`I don’t know. You were “Smee” last time, weren’t you? Well, of course I didn’t know who “Smee” was. While Mother and the others ran to the west side of the house and found you, I went east. There’s a deep clothes cupboard in my bedroom. It looked like a good hiding-place. I thought that perhaps “Smee” might be there. I opened the door in the dark – and touched somebody’s hand. “Smee?” I whispered. There was no answer. I thought I’d found “Smee”.

`Well, I don’t understand it, but I suddenly had a strange, cold feeling. I can’t describe it, but I felt that something was wrong. So I turned on my electric torch and there was nobody there.

Now, I am sure I touched a hand. And nobody could get out of the cupboard, because I was standing in the doorway. What do you think?’

`You imagined that you touched a hand,’ I said.

He gave a short laugh. `I knew you would say that,’ he said. `Of course I imagined it. That’s the only explanation, isn’t it?’

I agreed with him. I could see that he still felt shaken. Together we returned to the sitting-room for another game of `Smee’. The others were all ready and waiting to start again.

Perhaps it was my imagination (although I’m almost sure that it was not). But I had a feeling that nobody was really enjoying the game any more. But everyone was too polite to mention it. All the same, I had the feeling that something was wrong. All the fun had gone out of the game. Something deep inside me was trying to warn me. `Take care,’ it whispered. `Take care’. There was some unnatural, unhealthy influence at work in the house. Why did I have this feeling? Because Jack Sangston had counted thirteen people instead of twelve? Because his son imagined he had touched someone’s hand in an empty cupboard? I tried to laugh at myself, but I did not succeed.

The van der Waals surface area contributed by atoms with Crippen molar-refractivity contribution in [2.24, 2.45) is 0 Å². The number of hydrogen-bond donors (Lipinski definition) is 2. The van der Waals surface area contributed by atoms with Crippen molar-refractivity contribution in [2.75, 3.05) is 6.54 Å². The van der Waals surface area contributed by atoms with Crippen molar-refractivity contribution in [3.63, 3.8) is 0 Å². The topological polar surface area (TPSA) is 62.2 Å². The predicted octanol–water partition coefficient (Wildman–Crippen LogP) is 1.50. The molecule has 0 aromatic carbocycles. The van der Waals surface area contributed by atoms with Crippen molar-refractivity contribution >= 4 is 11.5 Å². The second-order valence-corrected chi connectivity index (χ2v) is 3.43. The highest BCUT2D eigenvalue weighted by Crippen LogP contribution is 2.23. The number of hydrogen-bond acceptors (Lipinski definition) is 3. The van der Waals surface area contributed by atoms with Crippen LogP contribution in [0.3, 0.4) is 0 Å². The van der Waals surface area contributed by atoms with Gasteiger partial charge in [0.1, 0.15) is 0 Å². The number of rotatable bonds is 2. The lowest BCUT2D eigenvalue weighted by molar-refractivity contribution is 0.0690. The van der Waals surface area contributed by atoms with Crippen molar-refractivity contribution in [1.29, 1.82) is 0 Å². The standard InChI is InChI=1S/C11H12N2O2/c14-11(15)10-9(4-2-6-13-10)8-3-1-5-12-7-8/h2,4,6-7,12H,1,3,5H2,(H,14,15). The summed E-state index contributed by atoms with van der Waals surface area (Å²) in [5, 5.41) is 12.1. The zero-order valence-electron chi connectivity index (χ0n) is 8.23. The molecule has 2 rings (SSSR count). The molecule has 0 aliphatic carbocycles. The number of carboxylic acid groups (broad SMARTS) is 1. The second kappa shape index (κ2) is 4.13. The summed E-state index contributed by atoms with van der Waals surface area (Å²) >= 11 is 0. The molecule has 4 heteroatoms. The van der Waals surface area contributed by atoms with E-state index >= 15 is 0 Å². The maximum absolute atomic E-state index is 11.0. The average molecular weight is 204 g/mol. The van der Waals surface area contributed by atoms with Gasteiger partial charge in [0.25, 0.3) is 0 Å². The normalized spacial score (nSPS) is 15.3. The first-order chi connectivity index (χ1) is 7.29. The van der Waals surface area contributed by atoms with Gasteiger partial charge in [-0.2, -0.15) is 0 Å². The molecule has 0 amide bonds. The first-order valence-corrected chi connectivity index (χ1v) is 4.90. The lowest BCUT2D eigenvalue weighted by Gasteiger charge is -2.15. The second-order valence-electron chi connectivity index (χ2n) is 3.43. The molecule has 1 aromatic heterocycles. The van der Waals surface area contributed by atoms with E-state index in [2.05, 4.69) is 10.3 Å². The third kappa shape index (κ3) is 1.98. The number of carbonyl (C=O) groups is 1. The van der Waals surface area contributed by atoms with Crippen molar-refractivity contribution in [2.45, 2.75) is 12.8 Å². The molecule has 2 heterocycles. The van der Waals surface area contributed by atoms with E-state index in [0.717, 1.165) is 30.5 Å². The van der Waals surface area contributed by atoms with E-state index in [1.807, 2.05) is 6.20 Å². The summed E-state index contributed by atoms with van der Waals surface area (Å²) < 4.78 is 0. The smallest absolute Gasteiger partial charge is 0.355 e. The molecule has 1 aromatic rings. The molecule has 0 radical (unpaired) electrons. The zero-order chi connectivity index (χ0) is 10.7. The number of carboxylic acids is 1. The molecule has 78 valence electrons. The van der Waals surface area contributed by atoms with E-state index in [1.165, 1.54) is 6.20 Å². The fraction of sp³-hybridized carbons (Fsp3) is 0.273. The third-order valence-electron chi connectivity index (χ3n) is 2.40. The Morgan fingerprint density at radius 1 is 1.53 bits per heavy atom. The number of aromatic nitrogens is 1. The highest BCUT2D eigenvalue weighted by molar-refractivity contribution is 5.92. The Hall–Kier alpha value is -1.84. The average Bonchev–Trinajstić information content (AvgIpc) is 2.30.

Well, we started again. While we were all chasing the unknown `Smee’ we were all as noisy as ever. But it seemed to me that most of us were just acting. We were no longer enjoying the game. At first I stayed with the others. But for several minutes no `Smee’ was found. I left the main group and started searching on the first floor at the west side of the house. And there, while I was feeling my way along, I bumped into a pair of human knees.

I put out my hand and touched a soft, heavy curtain. Then I knew where I was. There were tall, deep windows with window-seats at the end of the passage. The curtains reached to the ground. Somebody was sitting in a corner of one of the window-seats, behind a curtain.
`Aha!’ I thought, `I’ve caught “Smee”!’ So I pulled the curtain to one side – and touched a woman’s arm.

It was a dark, moonless night outside. I couldn’t see the woman sitting in the corner of the window-seat.

`Smee?’ I whispered.

There was no answer. When `Smee’ is challenged, he – or she – does not answer. So I sat down beside her to wait for the others. Then I whispered, `What’s your name?’

And out of the darkness beside me the whisper came: `Brenda Ford’.

I did not know the name, but I guessed at once who she was. I knew every girl in the house by name except one. And that was the tall, pale, dark girl. So here she was sitting beside me on the window-seat, shut in between a heavy curtain and a window. I was beginning to enjoy the game. I wondered if she was enjoying it too. I whispered one or two rather ordinary questions to her, and received no answer.

`Smee’ is a game of silence. It is a rule of the game that `Smee’ and the person or persons who have found `Smee’ have to keep quiet. This, of course, makes it harder for the others to find them. But there was nobody else about. I wondered, therefore, why she was insisting on silence. I spoke again and got no answer. I began to feel a little annoyed. `Perhaps she is one of those cold, clever girls who have a poor opinion of all men,’ I thought. `She doesn’t like me, and she is using the rules of the game as an excuse for not speaking. Well, if she doesn’t like sitting here with me, I certainly don’t want to sit with her!’ I turned away from her.

`I hope someone finds us soon,’ I thought.

As I sat there, I realized that I disliked sitting beside this girl very much indeed. That was strange. The girl I had seen at dinner had seemed likeable in a cold kind of way. I noticed her and wanted to know more about her. But now I felt really uncomfortable beside her. The feeling of something wrong, something unnatural, was growing. I remembered touching her arm, and I trembled with horror. I wanted to jump up and run away. I prayed that someone else would come along soon.